It's no surprise that our technology sector is doing so well

In today's City A.M. our tech specialist James Titcomb reveals the phenomenal growth that puts other sectors of our economy to shame:

British internet companies are growing at a rate more than 50 times faster than the rest of the country, with online startups booming despite a widespread economic malaise, figures published today reveal.

Research from Barclays shows that firms that sell their products or services mostly online have seen revenues grow by on average 11.4 per cent in the last three years, over 50 times faster than GDP growth of 0.2 per cent over the period.

(Full article)

To supporters of a market economy, this news comes as little surprise. The technology sector faces very little regulation, as sluggish bureaucrats struggle to keep up with the pace of change we are seeing, and can't think up new rules fast enough. While regulations that covers the typewriter still exist, progress has made both old technology and the laws governing it obsolete.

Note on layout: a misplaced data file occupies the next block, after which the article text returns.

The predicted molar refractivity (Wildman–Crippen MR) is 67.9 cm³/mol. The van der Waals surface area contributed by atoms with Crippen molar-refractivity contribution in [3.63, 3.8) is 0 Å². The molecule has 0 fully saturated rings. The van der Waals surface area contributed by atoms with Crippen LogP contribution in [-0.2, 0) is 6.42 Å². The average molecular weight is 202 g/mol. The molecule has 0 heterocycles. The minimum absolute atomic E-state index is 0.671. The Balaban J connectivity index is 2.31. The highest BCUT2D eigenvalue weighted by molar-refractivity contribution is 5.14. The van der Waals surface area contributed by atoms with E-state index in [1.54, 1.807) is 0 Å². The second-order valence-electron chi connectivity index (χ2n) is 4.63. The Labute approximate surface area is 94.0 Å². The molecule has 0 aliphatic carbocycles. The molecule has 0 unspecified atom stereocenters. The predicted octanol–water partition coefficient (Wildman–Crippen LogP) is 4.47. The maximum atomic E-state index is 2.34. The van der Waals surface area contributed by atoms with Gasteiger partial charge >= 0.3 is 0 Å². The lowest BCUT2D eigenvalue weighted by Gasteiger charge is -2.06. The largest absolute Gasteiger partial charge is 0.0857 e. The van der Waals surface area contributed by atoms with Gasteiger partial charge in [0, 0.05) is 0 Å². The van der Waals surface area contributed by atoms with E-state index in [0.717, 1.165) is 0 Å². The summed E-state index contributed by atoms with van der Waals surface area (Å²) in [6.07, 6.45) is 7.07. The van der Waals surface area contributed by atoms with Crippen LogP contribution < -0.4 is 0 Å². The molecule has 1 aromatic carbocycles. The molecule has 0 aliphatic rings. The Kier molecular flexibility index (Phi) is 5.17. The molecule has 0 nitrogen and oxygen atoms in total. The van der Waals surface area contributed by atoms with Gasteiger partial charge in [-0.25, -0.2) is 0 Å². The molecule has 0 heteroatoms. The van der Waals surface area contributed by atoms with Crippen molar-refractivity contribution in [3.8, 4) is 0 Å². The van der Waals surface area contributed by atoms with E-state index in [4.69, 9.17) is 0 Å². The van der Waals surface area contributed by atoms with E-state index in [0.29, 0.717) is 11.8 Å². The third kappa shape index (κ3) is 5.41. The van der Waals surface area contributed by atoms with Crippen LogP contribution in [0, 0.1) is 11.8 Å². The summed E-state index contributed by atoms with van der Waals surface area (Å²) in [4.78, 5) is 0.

It is worth nothing that while the relatively unregulated technology sector is doing so well, one of the most regulated - financial services - saw a dramatic collapse. Many attribute part of that collapse to heavy handed regulation which saw governments inflate a massive housing bubble and implicitly back Too Big To Fail banks.

While high regulation can limit growth and encourage bad practice, markets help to keep businesses honest. Firms have had to come up with faster and better ways to improve our lives, developing products that we are willing to part cash for.

But our technology sector remains at threat. Politicians who don't understand new technology court ill-thought out attempts at regulation. Recent threats of internet filtering and the emergence of large intellectual property lawsuits are examples of legal threats to innovation. We are fortunate that politicians have kept away from the sector for now, but this good news story should serve as an example of what can be done. Liberalising the rest of our economy from punitive regulation could help revitalise the UK.